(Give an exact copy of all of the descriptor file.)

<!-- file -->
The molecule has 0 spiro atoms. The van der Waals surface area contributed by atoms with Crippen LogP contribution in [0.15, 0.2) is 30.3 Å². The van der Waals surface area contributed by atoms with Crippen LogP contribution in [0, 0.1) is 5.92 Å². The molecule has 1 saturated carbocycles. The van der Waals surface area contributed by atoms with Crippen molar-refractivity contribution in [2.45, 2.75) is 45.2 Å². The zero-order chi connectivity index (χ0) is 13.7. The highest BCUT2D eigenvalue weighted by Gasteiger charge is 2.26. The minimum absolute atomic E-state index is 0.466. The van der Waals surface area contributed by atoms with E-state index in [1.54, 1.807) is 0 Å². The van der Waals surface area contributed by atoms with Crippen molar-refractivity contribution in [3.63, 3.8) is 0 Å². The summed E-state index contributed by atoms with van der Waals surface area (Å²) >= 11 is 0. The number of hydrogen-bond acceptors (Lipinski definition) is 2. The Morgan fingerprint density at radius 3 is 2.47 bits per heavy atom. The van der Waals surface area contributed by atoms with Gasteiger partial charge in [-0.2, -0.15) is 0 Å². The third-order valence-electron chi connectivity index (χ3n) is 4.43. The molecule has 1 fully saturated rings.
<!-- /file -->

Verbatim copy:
The molecule has 0 spiro atoms. The van der Waals surface area contributed by atoms with Crippen LogP contribution in [0.15, 0.2) is 30.3 Å². The van der Waals surface area contributed by atoms with Crippen LogP contribution in [0, 0.1) is 5.92 Å². The molecule has 1 saturated carbocycles. The van der Waals surface area contributed by atoms with Crippen molar-refractivity contribution in [2.45, 2.75) is 45.2 Å². The zero-order chi connectivity index (χ0) is 13.7. The highest BCUT2D eigenvalue weighted by Gasteiger charge is 2.26. The minimum absolute atomic E-state index is 0.466. The van der Waals surface area contributed by atoms with E-state index in [1.54, 1.807) is 0 Å². The van der Waals surface area contributed by atoms with Crippen molar-refractivity contribution in [3.63, 3.8) is 0 Å². The summed E-state index contributed by atoms with van der Waals surface area (Å²) >= 11 is 0. The number of hydrogen-bond acceptors (Lipinski definition) is 2. The Morgan fingerprint density at radius 3 is 2.47 bits per heavy atom. The van der Waals surface area contributed by atoms with Gasteiger partial charge in [-0.2, -0.15) is 0 Å². The third-order valence-electron chi connectivity index (χ3n) is 4.43. The molecule has 1 fully saturated rings.